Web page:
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Motivator Yvonne Camus leads NEW to a high-performance life

Posted By Barb Francella, Wednesday, October 24, 2012

"Leading a high-performance life requires being present and active in your process,” high-performance motivator Yvonne Camus told members during her closing keynote address at the NEW Leadership Summit. 

"You should explore what you are capable of when you're doing it at your best,” Camus, an extreme athlete, advised.

Living a high-performance life requires teamwork, she said. "Sharing the strengths of team members accelerates an entire team,” a lesson she learned while participating in the grueling Eco-Challenge, a multiple-day adventure race.

Often, perspectives must be adjusted. In the jungle, Camus said, everything is either present in more volume or larger than expected. Twelve hours of darkness drew a relentless stream of insects the size of the human hand to the team's head-mounted lamps. However, in that same environment, they saw beautiful toucans and amazing orangutans, beauty they would not have seen had they not experienced an environment of hardship.

People who propel themselves into high performance lives do so by practicing with the intention of improving, she said. They also share a relentless commitment of effort.

 To perform at a high level, surround yourself with incredible people, Camus advised. "If two people on a team think exactly alike, one of them isn't necessary. A B-level idea with A-level execution is a greater accomplishment than an A-level idea with B-level execution, she added.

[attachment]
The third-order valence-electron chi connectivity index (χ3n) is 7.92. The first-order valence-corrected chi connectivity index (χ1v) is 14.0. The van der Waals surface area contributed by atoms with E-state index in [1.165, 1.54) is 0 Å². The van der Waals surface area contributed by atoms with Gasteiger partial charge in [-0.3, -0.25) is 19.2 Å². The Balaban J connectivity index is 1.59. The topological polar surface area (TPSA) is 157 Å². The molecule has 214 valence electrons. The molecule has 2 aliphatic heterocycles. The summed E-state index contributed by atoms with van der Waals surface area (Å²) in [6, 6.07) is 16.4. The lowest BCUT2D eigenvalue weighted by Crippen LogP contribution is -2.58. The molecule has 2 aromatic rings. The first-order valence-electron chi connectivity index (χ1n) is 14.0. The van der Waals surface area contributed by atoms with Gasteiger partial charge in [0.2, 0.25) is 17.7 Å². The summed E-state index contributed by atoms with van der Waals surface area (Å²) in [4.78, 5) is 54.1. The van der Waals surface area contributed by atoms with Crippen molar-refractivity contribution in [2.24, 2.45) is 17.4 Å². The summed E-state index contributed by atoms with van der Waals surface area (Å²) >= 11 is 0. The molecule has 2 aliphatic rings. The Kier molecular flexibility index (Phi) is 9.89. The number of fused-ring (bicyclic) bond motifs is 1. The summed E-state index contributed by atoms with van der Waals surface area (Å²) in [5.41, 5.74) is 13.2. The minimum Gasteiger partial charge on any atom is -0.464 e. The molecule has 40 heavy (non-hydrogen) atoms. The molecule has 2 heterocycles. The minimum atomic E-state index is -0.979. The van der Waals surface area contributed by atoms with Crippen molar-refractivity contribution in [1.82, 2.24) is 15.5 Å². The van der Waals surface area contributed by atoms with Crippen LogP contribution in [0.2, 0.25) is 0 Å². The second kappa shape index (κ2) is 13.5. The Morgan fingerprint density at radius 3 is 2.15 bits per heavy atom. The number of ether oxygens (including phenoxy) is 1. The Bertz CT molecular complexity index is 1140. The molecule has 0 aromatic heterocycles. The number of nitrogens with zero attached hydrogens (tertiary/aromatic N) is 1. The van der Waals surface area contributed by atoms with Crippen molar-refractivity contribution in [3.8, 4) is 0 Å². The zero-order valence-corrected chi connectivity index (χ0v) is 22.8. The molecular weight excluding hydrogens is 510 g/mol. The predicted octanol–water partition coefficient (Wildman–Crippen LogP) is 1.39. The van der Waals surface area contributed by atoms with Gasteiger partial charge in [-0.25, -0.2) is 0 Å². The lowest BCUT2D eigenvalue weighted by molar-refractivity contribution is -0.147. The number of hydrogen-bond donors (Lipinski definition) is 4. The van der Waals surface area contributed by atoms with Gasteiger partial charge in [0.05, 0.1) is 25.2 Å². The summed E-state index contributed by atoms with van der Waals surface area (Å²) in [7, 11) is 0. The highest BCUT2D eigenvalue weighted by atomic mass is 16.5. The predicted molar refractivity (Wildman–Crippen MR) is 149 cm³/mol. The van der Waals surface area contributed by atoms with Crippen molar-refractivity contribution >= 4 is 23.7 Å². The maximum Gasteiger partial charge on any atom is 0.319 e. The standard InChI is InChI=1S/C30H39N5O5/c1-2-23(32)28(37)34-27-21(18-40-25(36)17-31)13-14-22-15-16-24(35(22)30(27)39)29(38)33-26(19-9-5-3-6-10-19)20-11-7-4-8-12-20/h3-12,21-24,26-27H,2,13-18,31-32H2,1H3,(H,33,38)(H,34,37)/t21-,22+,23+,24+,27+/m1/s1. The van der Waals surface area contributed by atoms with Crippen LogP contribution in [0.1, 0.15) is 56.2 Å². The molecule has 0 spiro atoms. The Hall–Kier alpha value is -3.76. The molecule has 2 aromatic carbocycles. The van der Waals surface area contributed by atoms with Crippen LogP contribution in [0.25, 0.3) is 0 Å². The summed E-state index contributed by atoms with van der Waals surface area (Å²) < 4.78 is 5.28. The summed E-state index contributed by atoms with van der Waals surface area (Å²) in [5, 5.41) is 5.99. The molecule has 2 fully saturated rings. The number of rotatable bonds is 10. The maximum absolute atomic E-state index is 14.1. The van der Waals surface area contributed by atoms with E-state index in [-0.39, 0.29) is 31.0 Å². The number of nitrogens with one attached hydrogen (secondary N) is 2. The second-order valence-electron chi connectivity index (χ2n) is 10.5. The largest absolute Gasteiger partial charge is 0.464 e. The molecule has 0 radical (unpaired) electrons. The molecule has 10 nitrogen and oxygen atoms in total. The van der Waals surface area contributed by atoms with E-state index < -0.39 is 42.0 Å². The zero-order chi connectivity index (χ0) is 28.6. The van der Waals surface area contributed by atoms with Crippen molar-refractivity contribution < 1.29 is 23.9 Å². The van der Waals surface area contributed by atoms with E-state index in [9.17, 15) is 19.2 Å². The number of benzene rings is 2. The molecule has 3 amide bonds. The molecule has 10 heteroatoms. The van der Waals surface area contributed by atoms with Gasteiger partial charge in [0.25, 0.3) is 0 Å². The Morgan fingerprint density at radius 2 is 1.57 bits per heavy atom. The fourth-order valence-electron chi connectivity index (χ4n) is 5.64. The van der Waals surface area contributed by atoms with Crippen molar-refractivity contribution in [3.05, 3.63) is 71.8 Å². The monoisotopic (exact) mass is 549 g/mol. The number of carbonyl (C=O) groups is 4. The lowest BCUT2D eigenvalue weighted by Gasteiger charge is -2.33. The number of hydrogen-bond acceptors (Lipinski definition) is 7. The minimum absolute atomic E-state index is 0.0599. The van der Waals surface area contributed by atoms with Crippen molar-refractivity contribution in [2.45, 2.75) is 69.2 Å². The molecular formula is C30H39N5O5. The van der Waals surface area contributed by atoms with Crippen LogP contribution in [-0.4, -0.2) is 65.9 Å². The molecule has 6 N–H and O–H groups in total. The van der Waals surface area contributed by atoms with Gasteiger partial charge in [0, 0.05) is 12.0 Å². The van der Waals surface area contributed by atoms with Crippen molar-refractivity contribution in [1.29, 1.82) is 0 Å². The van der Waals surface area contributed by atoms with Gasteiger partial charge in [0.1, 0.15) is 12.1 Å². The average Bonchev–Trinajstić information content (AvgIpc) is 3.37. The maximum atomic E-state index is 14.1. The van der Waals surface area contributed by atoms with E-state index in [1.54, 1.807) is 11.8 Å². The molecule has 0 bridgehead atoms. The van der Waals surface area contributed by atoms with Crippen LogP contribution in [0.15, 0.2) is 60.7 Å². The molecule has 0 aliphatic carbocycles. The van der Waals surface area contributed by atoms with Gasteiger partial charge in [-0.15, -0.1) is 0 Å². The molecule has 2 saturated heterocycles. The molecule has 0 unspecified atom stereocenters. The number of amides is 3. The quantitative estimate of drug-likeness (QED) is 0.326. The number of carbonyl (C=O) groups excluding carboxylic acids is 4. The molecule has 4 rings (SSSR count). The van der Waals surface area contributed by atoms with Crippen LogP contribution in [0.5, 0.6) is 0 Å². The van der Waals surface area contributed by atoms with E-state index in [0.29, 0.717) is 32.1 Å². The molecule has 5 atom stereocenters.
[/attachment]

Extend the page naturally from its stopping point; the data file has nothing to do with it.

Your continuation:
Also, high performers need fans. "We cheer for total strangers when they throw a football. Sometimes all it takes is words of encouragement to get you going farther than you ever expected, even in times when you feel you've stopped,” she said.

The performance coach advised NEW members to "plan to be excellent.” Energy follows thought, she said. "We move toward, but never beyond, what we can imagine. Whatever you think and talk about most is what you are going to create."

Successful people, she said, now how to bet back on track after a setback.  "The physical challenge of traveling over 300 miles under the power of your body is such that you will trip over pebbles, not mountains,” Camus said. "It becomes so bad that it's all you can think about. We have our goals, but it's the tiny things that get you off track. Successful people know how to get themselves back on track.

"We must have faith in our ability as women to solve our problems. We are uniquely qualified to solve the problems that we face."

Camus emphasized the power of visualization. "Great things happen twice: first in your own mind, then in reality.”

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